Carbon capture in soil: A bridge to the future
The bill for shifting food production in a more soil-friendly direction cannot be sent only to farmers, says the renowned soil researcher Rattan Lal. He suggests paying farmers to build soil health.
Hege Sundet, NLR Østafjells
- Life in the soil, the formation of soil, and life above ground are all interconnected. A teaspoon of soil can contain more species than the entire Amazon, says Rattan Lal. He is a professor of soil science and director of the Carbon Management and Sequestration Center at Ohio State University in the USA. For many decades, Lal has been researching soil and estimating the global loss of topsoil. He visited Norway in 2019 with an invitation from the Soil Association in Ås and gave an inspiring presentation about “Managing Soil Carbon for Food and Climate”.
The great paradox
With its natural functions intact, soil helps maintain water, climate, and nutrient cycles. It is the foundation for all terrestrial life. The great paradox is that our existence and everything we do depends upon ecosystem services from soil, but at the same time, our way of life threatens the soil on a global scale. The professor is clear:
- Without soil there is no life, and without life – no soil.
The negative spiral
The global depletion of soil begins with a method of agriculture in which crops are harvested, but little or nothing is given back to the soil. The resulting loss of organic material, nutrients, and organisms leads to weakening of the soil’s structure. Structure is essential to the proper functioning of soil. Loss of structure leads to increased erosion and widespread compaction. When the physical environment no longer functions as a habitat, functional groups of organisms disappear. Key processes in the soil come to a halt. Among other things, this can result in the soil having reduced capacity to hold water or allow precipitation to flow through the soil profile. In areas where the soil is severely damaged, this in turn leads to poverty, hunger, refugees and war.
- The deterioration of soil is as great a threat to world peace as nuclear weapons, says Rattan Lal.
Carbon farming is the way forward
Lal estimates that it is technically possible to sequester 2.5 gigatons of carbon in the soil each year. Atmospheric CO2 can be transferred into the soil by plants, either as plant remains or in the form of organic substances. The captured carbon can then be stored long-term as a component of the soil. This is referred to as ‘carbon sequestration’. With regards to the physical, chemical, and biological aspects of soil, organic matter content is fundamentally important for self-regulation of soil.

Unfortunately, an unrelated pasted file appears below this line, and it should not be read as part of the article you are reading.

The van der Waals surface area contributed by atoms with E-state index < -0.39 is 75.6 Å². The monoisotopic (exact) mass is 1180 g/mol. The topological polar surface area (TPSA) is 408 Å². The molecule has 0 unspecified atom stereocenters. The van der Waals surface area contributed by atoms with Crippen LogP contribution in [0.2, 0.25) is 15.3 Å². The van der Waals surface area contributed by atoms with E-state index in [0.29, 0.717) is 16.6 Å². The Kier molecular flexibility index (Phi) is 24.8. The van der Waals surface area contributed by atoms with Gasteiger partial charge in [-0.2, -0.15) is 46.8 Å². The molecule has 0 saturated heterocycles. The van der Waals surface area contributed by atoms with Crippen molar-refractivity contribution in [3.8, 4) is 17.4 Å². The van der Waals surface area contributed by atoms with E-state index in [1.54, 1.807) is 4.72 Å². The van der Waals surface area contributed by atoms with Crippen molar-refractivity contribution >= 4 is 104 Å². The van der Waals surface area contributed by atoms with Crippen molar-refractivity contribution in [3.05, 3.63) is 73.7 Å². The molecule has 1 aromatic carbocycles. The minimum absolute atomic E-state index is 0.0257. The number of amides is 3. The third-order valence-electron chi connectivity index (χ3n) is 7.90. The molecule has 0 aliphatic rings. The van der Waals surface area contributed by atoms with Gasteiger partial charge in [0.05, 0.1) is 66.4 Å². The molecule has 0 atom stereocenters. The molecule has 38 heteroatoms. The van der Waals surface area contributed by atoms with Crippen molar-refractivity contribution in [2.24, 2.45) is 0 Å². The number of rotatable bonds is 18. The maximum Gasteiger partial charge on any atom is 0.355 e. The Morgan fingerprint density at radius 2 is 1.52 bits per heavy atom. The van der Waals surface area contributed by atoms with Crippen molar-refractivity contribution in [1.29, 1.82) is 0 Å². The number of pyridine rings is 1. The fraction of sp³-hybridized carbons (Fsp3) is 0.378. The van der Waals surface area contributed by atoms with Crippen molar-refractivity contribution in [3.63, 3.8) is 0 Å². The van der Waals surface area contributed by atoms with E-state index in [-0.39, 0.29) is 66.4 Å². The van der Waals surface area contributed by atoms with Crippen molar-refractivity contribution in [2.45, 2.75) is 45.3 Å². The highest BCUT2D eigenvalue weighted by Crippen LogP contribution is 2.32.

The way we approach agriculture is critical to soil health, according to Rattan Lal. Agronomic measures that protect soil and ensure greater carbon capture are important. When the soil’s organic carbon content is built up and soil life thrives, soil health is also improved. Continuous cover, minimal disturbance of the soil, diverse crop rotations and organic fertilization are the ways to go, claims Lal.
Not the farmer’s bill
The value and cost of soil-friendly management must be built into every fruit and vegetable eaten, into the bread, into each cup of water that is used, into the air we breath, and into the cultural landscapes, Lal points out.
There is a cost to changing practices, and that bill cannot be paid by the farmer. One possible solution is to pay the farmer to build soil health. Whether this is in prices on goods, as part of a business model or subsidy can vary.
Soil welfare is compatible with food security
Lal cites a proverb; “When diet is wrong, medicine is of no use; when diet is correct, medicine is of no need.” In other words, we must address the root of the problem. This means that taking care of organic matter and soil life, along with facilitating carbon sequestration in soil, is the only viable way forward. We cannot continue the current path.
The main argument for continuing intensification of agriculture is the increasing world population and the corresponding demand for more food. Lal points out that at least one third of the food currently produced is simply thrown away. The solution to sustainably meeting the nutritional needs of ten billion people by 2050 is organic intensification of agriculture and methods that rebuild soil health, not cultivation of more land, says Lal.
Knowledge and education are the keys
Education and training will enable us to change course, explains Lal. This is why it is very important to incorporate knowledge of soil health and wider perspectives into education at the universities, high schools, natural resource management schools, agricultural extension services and for the public in general. The key to overcoming the challenges we are facing today is to incorporate this knowledge into the farmers practice, and that the farmers will be rewarded for their efforts, says Lal.
His professional research interests include soil carbon sequestration for food and climate security, conservation agriculture, principles and practices of soil erosion control, soil structure and carbon dynamics, eco-intensification of agroecosystems, soil restoration, fate of soil carbon transported and redistributed over the land scape, and sustainable management of world soil resources.